The correspondence of a sensory object to the category of a descriptive statement requires a reflexive-identity of the object, and such a reflexive-identity is primarily based on the cognition of spatiality. Spatiality is, however, constituted through visual perception. There are only two occasions on which definitive reflexive-identity is exemplified: the infinitesimal point and the infinite "One," and others are just human stipulations that meet pragmatic needs of rough identification of thing…Read more
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##### Generationen, Generationenbeziehungen, Generationenpolitik. Ein Mehrsprachiges Kompendium - Edition 2017 with Kurt Lüscher, Andreas Hoff, Andrzej Klimczuk, Giovanni Lamura, Marta Renzi, Paulo de Salles Oliveira, Mariano Sánchez, Gil Viry, Eric Widmer, Ágnes Neményi, Enikő Veress, Cecilia Bjursell, Ann-Kristin Boström, Gražina Rapolienė, Sarmitė Mikulionienė, Sema Oğlak, Ayşe Canatan, Ana Vujović, Ajda Svetelšek, Nedim Gavranović, Olga Ivashchenko, Valentina Shipovskaya, and Qing Lin Universität Konstanz. 2017.
K. Lüscher, A. Klimczuk, Generations, intergenerational relationships, generational policy: A multilingual compendium, 17 languages, Universität Konstanz, Konstanz 2017, 428pp. TS - RIS M4 - Citavi.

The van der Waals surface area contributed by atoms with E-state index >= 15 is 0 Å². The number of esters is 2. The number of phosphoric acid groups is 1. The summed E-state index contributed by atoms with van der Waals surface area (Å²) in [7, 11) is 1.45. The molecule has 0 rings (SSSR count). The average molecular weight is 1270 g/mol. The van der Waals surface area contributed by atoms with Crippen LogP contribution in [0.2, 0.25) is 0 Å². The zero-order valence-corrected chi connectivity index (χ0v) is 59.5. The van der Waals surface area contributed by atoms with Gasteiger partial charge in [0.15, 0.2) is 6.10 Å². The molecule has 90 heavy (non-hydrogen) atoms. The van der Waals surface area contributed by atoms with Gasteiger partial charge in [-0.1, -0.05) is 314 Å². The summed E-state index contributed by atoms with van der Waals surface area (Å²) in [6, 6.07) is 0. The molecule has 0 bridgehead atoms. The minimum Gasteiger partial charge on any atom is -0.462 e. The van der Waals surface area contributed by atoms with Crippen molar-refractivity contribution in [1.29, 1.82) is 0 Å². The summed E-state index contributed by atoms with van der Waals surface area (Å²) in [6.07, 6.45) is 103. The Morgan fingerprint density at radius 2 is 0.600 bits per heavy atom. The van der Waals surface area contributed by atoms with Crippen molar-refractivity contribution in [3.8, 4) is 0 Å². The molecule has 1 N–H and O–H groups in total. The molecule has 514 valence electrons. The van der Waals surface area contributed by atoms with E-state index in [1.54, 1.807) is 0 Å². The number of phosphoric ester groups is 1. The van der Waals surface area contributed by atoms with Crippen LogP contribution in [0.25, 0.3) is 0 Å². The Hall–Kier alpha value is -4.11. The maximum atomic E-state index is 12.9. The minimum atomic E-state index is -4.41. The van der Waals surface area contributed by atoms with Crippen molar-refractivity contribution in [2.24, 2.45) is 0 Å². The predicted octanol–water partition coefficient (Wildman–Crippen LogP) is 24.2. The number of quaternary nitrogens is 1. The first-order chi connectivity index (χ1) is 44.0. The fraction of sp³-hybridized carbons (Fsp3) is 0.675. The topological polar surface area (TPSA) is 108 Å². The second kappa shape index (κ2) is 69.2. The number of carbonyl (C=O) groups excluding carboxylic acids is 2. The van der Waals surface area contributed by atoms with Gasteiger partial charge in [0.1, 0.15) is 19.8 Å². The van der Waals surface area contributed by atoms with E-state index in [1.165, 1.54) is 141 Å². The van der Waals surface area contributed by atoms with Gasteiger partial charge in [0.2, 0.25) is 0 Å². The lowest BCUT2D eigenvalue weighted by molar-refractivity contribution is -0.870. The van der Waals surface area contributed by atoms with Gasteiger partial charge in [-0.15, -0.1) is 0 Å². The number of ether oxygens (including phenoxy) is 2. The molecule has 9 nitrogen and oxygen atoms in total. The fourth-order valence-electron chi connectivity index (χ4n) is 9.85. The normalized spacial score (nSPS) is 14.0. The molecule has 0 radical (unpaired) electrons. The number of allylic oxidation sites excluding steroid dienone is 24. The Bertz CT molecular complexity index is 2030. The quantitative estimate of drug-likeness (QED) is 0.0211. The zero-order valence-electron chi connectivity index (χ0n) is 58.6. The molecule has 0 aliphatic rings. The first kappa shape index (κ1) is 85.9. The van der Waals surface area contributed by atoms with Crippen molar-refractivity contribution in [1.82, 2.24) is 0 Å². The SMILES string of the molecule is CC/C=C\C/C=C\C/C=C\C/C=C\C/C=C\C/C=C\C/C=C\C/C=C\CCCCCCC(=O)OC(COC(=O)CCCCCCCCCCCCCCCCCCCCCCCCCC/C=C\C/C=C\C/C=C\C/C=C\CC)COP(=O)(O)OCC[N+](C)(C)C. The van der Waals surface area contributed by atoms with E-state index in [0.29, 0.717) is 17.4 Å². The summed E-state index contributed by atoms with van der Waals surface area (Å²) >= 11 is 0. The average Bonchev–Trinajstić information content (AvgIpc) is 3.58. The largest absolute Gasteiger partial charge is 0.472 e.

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##### The automatic activation of emotion words measured using the emotional face-word Stroop task in late Chinese–English bilinguals with Lin Fan, Qiang Xu, Fei Xu, Yaping Yang, and Zhi Lu Cognition and Emotion 32 (2): 315-324. 2017.
In the current study, late Chinese–English bilinguals performed a facial expression identification task with emotion words in the task-irrelevant dimension, in either their first language or second language. The investigation examined the automatic access of the emotional content in words appearing in more than one language. Significant congruency effects were present for both L1 and L2 emotion word processing. Furthermore, the magnitude of emotional face-word Stroop effect in the L1 task was gr…Read more
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##### Karaoke and the Braying Village Contemporary Chinese Thought 30 (3): 54-56. 1999.
Once upon a time, Don Quixote, the Knight of the Sad Countenance, and his trusty squire Sancho Panza were going along the road when they met a band of villagers carrying swords and sticks, on the way to attack their enemies. The noble knight asked the villagers why they wanted to fight and heard the following tale